B eing lucky enough to live in a largely inclusive society can mean giving criminal offenders ‘a second chance’. Unfortunately, the future has been bleak for those with a criminal record.

According to a Ministry of Justice report, they are four times more likely to be unemployed and twice as likely to reoffend if they are out of work. Some employers are trying to buck these trends. For example, Pret a Manger has set up an apprenticeship scheme to “work with apprentices who have lived on the streets or have a criminal record…in an effort to help break the cycle.”

Not all companies are so accommodating. Currently, candidates are required to declare their criminal records, even some traffic offences. Without background screening as standard, the recruitment process for permanent and contingent workers still relies on honesty from the candidate to declare misdemeanors. However, that may be about to change and if it does, is that a good thing?

In February this year, UK Prime Minster David Cameron announced reforms that allow candidates the right to refuse to give details of their criminal records. Even voluntarily asking for this information may be deemed inappropriate by employers. Whilst this offers a ‘second chance’ for some and a more inclusive workforce, it may become counter-productive as running background checks and identifying ‘red flags’ becomes more prevalent.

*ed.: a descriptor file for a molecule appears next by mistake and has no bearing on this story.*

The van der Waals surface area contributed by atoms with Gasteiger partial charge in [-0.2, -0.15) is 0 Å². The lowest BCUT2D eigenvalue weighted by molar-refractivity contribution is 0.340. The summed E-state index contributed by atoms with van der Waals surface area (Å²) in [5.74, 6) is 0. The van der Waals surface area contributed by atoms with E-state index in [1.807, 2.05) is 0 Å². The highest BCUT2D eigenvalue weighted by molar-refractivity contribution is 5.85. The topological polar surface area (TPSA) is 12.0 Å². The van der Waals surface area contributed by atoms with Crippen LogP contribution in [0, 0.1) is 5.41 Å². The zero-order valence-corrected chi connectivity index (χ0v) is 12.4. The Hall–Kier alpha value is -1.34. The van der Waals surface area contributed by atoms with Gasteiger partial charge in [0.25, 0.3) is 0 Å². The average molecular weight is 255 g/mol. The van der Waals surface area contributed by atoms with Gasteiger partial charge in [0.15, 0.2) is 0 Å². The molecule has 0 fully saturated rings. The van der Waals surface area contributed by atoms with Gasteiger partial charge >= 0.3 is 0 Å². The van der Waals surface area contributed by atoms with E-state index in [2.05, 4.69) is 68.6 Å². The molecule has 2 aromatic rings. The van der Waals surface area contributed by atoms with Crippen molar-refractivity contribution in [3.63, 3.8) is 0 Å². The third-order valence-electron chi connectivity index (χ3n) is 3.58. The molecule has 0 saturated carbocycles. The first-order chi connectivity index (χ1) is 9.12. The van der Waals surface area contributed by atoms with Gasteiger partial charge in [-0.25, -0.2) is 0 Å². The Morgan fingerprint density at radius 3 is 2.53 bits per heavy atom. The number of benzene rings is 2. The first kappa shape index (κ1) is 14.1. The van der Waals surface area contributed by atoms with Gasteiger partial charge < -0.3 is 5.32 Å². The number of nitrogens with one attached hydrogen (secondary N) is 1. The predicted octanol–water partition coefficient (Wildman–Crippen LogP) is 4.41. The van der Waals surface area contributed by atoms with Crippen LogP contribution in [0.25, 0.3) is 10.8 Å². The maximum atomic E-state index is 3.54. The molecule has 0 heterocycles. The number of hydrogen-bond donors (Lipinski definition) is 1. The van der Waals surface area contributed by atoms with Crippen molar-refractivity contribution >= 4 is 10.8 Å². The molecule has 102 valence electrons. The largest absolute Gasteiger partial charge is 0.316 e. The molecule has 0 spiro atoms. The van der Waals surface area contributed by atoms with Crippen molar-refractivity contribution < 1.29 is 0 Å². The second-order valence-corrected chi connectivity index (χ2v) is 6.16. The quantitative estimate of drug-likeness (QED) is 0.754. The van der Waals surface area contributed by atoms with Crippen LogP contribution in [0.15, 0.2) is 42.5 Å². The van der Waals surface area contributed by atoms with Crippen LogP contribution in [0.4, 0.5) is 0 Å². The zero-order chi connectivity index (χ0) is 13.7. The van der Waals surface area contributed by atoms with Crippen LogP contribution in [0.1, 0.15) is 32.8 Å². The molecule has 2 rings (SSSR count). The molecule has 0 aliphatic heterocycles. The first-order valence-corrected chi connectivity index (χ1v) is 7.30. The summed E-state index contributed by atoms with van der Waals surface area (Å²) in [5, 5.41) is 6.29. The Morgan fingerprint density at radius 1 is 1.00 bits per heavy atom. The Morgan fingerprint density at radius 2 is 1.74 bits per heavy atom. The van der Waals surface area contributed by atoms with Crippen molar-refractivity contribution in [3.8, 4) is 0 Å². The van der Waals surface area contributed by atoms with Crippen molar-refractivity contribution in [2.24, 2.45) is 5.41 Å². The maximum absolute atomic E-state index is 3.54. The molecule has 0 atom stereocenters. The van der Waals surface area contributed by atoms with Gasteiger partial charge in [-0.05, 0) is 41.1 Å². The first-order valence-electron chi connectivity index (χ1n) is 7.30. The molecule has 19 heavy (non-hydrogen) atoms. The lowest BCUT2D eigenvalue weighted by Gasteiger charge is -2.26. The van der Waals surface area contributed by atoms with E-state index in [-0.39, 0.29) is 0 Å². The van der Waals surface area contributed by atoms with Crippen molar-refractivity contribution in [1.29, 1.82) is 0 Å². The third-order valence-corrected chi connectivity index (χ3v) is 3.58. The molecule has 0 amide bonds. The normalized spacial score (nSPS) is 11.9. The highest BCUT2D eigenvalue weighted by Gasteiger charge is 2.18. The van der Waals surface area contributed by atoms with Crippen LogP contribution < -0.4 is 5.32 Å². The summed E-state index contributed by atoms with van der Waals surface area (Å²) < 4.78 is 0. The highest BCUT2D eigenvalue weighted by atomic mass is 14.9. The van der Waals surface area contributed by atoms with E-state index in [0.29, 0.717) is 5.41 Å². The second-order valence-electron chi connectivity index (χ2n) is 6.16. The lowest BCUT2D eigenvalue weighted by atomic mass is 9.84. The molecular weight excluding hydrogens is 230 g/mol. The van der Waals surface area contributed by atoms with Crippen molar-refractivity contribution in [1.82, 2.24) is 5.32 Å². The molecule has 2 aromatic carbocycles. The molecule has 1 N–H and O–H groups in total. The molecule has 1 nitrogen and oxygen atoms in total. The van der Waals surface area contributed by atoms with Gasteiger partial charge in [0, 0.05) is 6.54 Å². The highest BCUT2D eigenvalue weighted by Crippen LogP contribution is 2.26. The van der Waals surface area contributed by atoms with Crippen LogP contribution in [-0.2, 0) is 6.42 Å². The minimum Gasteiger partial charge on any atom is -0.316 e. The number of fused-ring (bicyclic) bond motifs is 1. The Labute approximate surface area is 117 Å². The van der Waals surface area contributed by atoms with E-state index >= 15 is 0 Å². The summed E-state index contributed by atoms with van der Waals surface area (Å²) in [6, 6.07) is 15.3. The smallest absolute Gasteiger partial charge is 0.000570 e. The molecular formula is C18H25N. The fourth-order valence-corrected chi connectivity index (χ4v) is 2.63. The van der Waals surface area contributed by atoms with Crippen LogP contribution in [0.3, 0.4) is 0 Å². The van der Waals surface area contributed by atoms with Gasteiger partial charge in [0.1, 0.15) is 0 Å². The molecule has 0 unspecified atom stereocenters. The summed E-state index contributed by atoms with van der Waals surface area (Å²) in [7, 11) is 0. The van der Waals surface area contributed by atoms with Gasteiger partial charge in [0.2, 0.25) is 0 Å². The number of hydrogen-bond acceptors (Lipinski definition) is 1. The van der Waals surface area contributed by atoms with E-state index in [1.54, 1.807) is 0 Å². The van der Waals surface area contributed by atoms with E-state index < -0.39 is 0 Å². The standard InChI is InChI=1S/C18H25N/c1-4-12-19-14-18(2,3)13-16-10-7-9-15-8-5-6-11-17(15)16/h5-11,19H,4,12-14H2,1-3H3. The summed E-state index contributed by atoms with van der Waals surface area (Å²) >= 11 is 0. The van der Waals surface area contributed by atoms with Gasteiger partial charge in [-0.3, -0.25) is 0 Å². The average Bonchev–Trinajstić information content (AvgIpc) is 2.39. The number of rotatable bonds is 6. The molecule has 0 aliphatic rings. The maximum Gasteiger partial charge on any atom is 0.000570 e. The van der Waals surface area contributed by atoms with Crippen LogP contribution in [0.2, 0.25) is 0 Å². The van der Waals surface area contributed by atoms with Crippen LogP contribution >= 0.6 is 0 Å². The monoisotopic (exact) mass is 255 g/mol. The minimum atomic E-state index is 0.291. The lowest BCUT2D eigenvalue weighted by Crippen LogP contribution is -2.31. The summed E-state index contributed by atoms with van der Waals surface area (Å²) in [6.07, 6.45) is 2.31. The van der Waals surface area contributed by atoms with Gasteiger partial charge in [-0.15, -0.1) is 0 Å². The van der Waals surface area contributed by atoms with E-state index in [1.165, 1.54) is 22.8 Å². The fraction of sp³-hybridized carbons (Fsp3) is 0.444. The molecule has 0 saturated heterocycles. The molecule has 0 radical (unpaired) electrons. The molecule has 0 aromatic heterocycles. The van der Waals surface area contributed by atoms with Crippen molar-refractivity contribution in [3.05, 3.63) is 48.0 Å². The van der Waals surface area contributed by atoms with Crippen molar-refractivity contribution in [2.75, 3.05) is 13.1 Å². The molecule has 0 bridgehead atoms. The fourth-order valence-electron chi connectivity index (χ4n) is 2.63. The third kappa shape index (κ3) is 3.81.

In addition to the recent announcement by the UK Government, there is also a proposal to allow short-term prisoners, unidentified as such, out to work during the week. Here too, they will not need to declare their past indiscretions or even their current prison term. Does this make the need for background checks even more critical?

Background checks, screening and other vetting can be done in a number of ways. However, simple LinkedIn and social media checks are no longer enough. Yet a fully integrated approach to find and check candidates prior to onboarding is currently something very few companies can do. Without a system of record such as a vendor management system (VMS), matching candidates efficiently from one vetting system to another is untrustworthy. A more thorough and time-consuming search is required for most positions through an external vetting service.

The UK Government is working admirably toward allowing ‘second chances’, but do organisations need to be driven by a law to take a more considered approach? Knowledge of a candidate’s past does not necessarily mean that a ‘flag’ becomes a ‘red flag’. And of course there will always be a valid need for checks for certain roles and functions within an organisation.

A single integrated solution that validates a candidate’s suitability for a role―whether that is for examination grades, criminality or rating at previous offboarding―and records centrally for a smooth onboarding and offboarding process, makes total sense. IQN and our ecosystem of partners offers just such a solution and allows for a robust method that meets today’s hiring challenges.

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